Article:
State operating support continues its decline

The Iowa Legislature adjourned May 5 in a session that included a second consecutive midyear cut to the state Board of Regents system. Iowa State's portion of the reversion, $5.4 million, becomes permanent in the general university operating appropriation for fiscal year 2019 approved last week by the House and Senate. Additional state support to Iowa State in FY19 is unlikely to recoup that loss.

Gov. Kim Reynolds has 30 days to to sign, veto or line-item veto bills that passed in the last three days of the legislative session.

At just under $167.5 million for the year that begins July 1, the general university appropriation is 3.1 percent less than it was last July 1. Iowa State's general university appropriation last dipped below $170 million in 2012.

Direct appropriations totaling nearly $52 million for the Agriculture and Home Economics Experiment Station, Cooperative Extension, livestock disease research, Center for Industrial Research and Service, Small Business Development Centers and the ISU Research Park remain unchanged from the current year. Operating funds for the Veterinary Diagnostic Laboratory would go up $100,000, to $4.1 million.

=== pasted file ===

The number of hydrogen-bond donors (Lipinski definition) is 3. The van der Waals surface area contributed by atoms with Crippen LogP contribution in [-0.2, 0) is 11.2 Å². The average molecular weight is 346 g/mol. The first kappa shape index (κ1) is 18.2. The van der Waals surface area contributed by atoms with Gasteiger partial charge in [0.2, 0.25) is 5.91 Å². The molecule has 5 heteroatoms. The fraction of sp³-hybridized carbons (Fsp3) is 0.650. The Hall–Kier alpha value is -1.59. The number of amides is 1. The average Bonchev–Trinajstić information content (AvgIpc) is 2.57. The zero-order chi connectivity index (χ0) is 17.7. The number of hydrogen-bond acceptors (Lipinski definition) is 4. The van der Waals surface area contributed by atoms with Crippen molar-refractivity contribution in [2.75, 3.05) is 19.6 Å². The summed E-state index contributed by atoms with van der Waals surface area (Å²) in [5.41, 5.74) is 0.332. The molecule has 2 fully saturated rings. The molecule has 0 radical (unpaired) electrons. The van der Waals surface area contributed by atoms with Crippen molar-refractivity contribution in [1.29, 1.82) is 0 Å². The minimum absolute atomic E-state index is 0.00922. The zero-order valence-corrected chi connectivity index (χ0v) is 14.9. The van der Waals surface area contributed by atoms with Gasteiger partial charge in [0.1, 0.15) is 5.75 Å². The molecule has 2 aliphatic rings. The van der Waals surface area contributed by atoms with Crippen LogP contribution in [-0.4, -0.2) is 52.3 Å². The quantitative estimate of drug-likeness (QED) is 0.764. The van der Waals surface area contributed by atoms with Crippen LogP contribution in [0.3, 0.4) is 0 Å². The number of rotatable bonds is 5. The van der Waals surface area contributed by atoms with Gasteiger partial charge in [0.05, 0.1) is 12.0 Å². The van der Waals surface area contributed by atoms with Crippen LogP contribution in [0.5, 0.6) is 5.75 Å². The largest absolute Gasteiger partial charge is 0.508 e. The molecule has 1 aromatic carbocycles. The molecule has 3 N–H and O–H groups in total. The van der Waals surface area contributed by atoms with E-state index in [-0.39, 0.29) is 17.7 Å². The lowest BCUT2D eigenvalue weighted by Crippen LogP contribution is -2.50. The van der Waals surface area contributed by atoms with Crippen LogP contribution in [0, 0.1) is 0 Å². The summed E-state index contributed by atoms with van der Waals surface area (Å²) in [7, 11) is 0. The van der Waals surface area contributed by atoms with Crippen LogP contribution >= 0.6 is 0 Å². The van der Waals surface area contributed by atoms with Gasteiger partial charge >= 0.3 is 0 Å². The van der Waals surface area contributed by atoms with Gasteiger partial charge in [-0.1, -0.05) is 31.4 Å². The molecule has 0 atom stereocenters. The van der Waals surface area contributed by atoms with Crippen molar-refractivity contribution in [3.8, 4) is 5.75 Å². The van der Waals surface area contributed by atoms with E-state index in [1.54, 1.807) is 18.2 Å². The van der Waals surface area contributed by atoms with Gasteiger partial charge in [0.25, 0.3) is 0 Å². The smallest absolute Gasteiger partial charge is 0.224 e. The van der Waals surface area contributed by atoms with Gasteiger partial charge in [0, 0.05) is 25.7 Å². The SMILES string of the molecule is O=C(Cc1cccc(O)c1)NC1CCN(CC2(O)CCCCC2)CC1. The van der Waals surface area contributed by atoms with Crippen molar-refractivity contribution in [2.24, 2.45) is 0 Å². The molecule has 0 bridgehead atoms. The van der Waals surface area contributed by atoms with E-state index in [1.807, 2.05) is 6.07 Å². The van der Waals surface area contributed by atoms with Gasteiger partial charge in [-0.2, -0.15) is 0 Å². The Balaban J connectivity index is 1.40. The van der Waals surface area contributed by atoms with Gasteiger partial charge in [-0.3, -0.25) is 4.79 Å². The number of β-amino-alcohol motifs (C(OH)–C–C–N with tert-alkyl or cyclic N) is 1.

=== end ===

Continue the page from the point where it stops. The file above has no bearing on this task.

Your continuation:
New funds

The education appropriations bill includes $8.3 million in additional funds for the three regent universities "to support new strategic initiatives, meet enrollment increases, meet the demand for new courses and services, to fund new but unavoidable or mandated cost increases, and to support any other initiatives important to the core functions of the universities." The bill doesn't direct how the funds should be shared, and the regents will make that decision at their June 7 meeting in Cedar Falls.

Prior to the midyear reversion, the regent universities were requesting $12 million in additional state support for FY19, pledging to use it exclusively for resident undergraduate financial aid.

Building appropriations

The Legislature affirmed its multiyear support for two Iowa State building projects and committed partially to a third. Funding in the year that begins July 1 looks like this:

  • Biosciences buildings (Bessey Hall addition and Advanced Teaching and Research Building): $4 million (final of four years), total state funds of $50 million
  • Student Innovation Center: Appropriation is reduced to $6 million instead of $10 million, (third of six years), $4 million added to final year, total state funds of $40 million
  • New Veterinary Diagnostic Laboratory: $1 million (first of six years), total state funds of $63.5 million

The university's state funding request for the VDL remains $100 million toward the estimated $124 million facility. Private gifts ($20 million) and university funds ($4 million) are the other funding pieces.